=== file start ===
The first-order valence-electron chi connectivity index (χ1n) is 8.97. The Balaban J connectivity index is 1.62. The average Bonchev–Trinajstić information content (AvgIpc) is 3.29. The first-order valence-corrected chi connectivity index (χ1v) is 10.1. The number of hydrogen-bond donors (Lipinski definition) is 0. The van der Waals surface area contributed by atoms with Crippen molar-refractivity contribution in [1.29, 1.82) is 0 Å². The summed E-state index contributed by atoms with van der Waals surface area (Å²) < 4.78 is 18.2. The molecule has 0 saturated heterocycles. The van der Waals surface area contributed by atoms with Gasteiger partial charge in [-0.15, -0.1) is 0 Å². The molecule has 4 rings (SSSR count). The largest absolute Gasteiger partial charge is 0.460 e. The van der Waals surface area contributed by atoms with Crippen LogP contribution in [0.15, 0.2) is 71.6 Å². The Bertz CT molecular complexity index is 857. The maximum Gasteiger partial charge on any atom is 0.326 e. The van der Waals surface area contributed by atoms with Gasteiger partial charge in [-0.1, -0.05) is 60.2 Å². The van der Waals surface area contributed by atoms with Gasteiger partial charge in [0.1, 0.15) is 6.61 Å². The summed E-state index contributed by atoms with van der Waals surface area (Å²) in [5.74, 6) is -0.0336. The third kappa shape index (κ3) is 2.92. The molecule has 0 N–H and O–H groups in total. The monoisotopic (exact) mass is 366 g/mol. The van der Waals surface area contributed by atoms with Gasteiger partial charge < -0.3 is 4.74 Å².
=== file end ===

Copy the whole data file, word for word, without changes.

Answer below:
The first-order valence-electron chi connectivity index (χ1n) is 8.97. The Balaban J connectivity index is 1.62. The average Bonchev–Trinajstić information content (AvgIpc) is 3.29. The first-order valence-corrected chi connectivity index (χ1v) is 10.1. The number of hydrogen-bond donors (Lipinski definition) is 0. The van der Waals surface area contributed by atoms with Crippen molar-refractivity contribution in [1.29, 1.82) is 0 Å². The summed E-state index contributed by atoms with van der Waals surface area (Å²) < 4.78 is 18.2. The molecule has 0 saturated heterocycles. The van der Waals surface area contributed by atoms with Gasteiger partial charge in [-0.15, -0.1) is 0 Å². The molecule has 4 rings (SSSR count). The largest absolute Gasteiger partial charge is 0.460 e. The van der Waals surface area contributed by atoms with Crippen LogP contribution in [0.15, 0.2) is 71.6 Å². The Bertz CT molecular complexity index is 857. The maximum Gasteiger partial charge on any atom is 0.326 e. The van der Waals surface area contributed by atoms with Gasteiger partial charge in [-0.1, -0.05) is 60.2 Å². The van der Waals surface area contributed by atoms with Gasteiger partial charge in [0.1, 0.15) is 6.61 Å². The summed E-state index contributed by atoms with van der Waals surface area (Å²) in [5.74, 6) is -0.0336. The third kappa shape index (κ3) is 2.92. The molecule has 0 N–H and O–H groups in total. The monoisotopic (exact) mass is 366 g/mol. The van der Waals surface area contributed by atoms with Gasteiger partial charge < -0.3 is 4.74 Å².